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Saito Kiyoshi: Dachshund

Japan, Showa period, c. 1960s


Colour woodblock print, ink and colour on paper, artist's seal and signature, mid 1950s. Good colours, good condition.

From the Dachshund series, 1950s.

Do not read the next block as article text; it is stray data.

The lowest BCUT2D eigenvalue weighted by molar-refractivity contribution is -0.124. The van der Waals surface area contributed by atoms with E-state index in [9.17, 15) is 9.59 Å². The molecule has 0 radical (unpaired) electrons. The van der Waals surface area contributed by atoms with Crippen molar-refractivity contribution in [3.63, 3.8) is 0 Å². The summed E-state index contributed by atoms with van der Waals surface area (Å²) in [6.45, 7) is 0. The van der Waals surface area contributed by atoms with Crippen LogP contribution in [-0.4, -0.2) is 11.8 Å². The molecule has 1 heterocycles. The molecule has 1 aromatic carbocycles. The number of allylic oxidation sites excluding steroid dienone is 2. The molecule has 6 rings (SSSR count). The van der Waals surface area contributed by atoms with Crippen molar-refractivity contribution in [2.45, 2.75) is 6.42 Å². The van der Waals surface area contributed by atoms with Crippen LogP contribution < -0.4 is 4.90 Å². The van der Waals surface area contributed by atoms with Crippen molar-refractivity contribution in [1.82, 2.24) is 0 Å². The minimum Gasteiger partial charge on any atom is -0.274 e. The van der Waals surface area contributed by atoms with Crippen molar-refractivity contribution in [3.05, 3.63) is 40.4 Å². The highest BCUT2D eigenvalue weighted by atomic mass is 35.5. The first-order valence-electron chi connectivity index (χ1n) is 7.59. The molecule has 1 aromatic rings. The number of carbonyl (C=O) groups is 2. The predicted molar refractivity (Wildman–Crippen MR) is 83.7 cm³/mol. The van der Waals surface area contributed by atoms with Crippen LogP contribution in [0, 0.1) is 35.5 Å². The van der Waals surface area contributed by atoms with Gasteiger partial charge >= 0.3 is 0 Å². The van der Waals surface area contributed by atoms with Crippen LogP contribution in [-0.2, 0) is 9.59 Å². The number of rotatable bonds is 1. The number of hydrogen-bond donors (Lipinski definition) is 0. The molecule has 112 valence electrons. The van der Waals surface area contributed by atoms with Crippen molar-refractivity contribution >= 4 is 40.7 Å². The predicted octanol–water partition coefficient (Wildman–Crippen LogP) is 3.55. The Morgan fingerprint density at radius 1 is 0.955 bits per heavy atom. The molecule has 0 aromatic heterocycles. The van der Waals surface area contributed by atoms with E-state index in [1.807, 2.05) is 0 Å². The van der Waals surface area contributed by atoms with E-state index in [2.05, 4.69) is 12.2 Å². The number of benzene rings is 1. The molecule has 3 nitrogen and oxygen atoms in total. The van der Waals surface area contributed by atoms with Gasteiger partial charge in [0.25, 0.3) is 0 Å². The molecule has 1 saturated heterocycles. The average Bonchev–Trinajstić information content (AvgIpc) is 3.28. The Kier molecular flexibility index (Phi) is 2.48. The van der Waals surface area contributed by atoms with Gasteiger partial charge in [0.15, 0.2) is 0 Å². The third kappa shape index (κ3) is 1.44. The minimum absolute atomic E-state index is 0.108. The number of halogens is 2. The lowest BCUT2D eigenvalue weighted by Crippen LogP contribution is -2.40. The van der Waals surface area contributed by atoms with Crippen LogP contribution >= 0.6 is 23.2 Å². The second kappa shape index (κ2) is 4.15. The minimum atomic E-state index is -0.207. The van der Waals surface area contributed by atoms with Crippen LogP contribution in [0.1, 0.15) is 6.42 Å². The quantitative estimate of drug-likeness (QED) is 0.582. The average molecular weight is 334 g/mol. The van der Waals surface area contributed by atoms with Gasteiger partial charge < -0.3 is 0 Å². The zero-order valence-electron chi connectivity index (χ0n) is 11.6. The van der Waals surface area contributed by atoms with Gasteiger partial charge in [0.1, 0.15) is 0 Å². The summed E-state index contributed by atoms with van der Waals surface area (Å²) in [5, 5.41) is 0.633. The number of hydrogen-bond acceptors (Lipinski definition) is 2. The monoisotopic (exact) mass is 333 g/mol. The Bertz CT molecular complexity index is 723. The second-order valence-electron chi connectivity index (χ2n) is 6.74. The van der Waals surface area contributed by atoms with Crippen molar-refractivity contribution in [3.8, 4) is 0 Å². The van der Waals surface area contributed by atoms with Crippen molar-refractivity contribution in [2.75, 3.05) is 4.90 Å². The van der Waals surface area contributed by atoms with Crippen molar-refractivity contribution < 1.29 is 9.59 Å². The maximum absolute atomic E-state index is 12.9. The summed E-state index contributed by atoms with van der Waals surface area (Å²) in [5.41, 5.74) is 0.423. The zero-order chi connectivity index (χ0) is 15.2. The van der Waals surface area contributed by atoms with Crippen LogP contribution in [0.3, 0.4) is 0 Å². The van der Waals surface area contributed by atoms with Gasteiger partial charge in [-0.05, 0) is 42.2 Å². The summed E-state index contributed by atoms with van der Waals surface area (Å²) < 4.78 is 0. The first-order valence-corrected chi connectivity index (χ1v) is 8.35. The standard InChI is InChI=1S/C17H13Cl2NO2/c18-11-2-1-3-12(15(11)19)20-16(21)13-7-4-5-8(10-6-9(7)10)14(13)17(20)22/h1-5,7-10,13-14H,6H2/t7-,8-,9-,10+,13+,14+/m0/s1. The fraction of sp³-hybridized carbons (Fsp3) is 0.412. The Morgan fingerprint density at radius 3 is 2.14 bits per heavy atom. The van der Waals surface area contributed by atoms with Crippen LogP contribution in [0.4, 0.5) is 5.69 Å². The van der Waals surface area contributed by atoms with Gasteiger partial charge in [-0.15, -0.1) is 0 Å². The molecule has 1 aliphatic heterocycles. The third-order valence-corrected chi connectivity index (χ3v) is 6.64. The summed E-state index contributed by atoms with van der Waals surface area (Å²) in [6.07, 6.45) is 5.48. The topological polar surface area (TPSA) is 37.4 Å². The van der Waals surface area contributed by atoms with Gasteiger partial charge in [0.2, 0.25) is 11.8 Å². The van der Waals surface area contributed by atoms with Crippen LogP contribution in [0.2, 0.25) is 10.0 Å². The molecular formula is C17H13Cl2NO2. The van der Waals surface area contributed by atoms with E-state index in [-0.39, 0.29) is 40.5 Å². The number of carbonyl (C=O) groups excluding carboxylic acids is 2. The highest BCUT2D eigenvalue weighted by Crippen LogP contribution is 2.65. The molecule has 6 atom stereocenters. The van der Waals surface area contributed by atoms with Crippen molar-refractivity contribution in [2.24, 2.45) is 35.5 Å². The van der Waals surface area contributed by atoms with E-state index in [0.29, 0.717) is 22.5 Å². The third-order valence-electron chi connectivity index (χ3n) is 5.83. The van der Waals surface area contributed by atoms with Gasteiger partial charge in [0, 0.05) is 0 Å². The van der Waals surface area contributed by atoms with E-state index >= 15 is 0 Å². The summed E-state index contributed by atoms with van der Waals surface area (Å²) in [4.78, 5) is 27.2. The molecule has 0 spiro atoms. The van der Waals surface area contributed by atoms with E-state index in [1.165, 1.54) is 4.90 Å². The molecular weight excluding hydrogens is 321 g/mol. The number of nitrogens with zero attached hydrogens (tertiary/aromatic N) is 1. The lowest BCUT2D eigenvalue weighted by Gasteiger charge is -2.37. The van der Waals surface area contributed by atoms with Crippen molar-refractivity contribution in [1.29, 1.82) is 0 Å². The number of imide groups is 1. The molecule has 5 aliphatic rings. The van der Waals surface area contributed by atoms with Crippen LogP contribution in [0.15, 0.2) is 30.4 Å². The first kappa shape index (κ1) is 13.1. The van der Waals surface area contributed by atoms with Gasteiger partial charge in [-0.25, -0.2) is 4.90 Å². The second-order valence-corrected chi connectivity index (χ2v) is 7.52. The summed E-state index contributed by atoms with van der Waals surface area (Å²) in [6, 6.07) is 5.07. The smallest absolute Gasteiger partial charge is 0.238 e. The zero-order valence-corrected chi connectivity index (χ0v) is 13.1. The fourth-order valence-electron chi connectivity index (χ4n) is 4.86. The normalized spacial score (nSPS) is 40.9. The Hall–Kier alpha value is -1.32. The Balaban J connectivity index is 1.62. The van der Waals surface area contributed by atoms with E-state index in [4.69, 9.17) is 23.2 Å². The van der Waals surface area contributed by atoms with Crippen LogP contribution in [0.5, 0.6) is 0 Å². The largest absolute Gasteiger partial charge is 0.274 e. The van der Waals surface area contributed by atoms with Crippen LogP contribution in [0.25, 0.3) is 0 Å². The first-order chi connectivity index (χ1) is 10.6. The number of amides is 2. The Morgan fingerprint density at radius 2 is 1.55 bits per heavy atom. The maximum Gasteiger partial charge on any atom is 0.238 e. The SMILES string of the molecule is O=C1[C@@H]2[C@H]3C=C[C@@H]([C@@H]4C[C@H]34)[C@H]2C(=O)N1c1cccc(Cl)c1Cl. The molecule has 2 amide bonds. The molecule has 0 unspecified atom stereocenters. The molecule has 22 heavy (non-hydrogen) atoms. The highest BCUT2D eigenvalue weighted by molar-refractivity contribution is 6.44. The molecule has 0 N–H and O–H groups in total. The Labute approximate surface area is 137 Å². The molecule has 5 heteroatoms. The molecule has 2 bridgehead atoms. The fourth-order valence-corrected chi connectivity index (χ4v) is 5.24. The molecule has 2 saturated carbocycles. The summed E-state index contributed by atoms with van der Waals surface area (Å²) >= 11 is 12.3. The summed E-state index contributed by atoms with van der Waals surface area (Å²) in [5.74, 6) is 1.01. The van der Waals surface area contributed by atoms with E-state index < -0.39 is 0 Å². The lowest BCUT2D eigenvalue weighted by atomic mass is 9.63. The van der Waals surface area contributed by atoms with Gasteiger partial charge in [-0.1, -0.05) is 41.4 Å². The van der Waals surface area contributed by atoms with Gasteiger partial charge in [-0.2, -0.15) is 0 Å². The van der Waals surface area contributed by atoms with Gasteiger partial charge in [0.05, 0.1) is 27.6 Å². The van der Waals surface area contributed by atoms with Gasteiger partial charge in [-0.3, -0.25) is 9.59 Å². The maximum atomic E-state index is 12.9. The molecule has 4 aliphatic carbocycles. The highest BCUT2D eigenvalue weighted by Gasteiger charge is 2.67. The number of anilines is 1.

Kiyoshi Saitō (Saitō Kiyoshi, April 27, 1907 – November 14, 1997, born in Aizubange, Fukushima), is often credited with earning legitimacy for the sosaku hanga movement by winning a first prize at the 1951 Sao Paulo Biennale with his print Steady Gaze, where it was judged against paintings as well as other prints. Initially a painter himself, Saito was self-taught as a printmaker and strongly influenced by the work of Edward Munch and Piet Mondrian, as well as by that of Onchi. In woodblock printing, Saito masterfully incorporated grain patterns into his figurative compositions; he also worked in collograph and drypoint. Saito's work held great appeal for Western collectors during the 1950s and 60s and remains notable for its combination of cultural sensibilities.

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